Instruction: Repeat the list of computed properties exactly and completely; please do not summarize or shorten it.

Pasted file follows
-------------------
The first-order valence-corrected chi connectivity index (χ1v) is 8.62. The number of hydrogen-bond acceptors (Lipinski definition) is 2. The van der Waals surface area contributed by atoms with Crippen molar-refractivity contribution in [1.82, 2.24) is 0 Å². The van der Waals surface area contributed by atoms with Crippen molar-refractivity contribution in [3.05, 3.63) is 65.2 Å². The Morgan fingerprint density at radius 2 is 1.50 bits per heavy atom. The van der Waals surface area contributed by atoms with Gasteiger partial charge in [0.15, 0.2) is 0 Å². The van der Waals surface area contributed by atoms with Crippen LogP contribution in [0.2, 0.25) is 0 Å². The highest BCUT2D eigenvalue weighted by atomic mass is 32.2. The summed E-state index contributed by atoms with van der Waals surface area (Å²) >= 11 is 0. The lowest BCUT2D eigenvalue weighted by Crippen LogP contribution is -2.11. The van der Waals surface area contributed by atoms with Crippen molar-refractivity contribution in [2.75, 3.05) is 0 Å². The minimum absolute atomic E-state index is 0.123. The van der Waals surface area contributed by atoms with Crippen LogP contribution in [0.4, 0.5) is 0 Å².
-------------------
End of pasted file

The first-order valence-corrected chi connectivity index (χ1v) is 8.62. The number of hydrogen-bond acceptors (Lipinski definition) is 2. The van der Waals surface area contributed by atoms with Crippen molar-refractivity contribution in [1.82, 2.24) is 0 Å². The van der Waals surface area contributed by atoms with Crippen molar-refractivity contribution in [3.05, 3.63) is 65.2 Å². The Morgan fingerprint density at radius 2 is 1.50 bits per heavy atom. The van der Waals surface area contributed by atoms with Gasteiger partial charge in [0.15, 0.2) is 0 Å². The van der Waals surface area contributed by atoms with Crippen LogP contribution in [0.2, 0.25) is 0 Å². The highest BCUT2D eigenvalue weighted by atomic mass is 32.2. The summed E-state index contributed by atoms with van der Waals surface area (Å²) >= 11 is 0. The lowest BCUT2D eigenvalue weighted by Crippen LogP contribution is -2.11. The van der Waals surface area contributed by atoms with Crippen molar-refractivity contribution in [2.75, 3.05) is 0 Å². The minimum absolute atomic E-state index is 0.123. The van der Waals surface area contributed by atoms with Crippen LogP contribution in [0.4, 0.5) is 0 Å².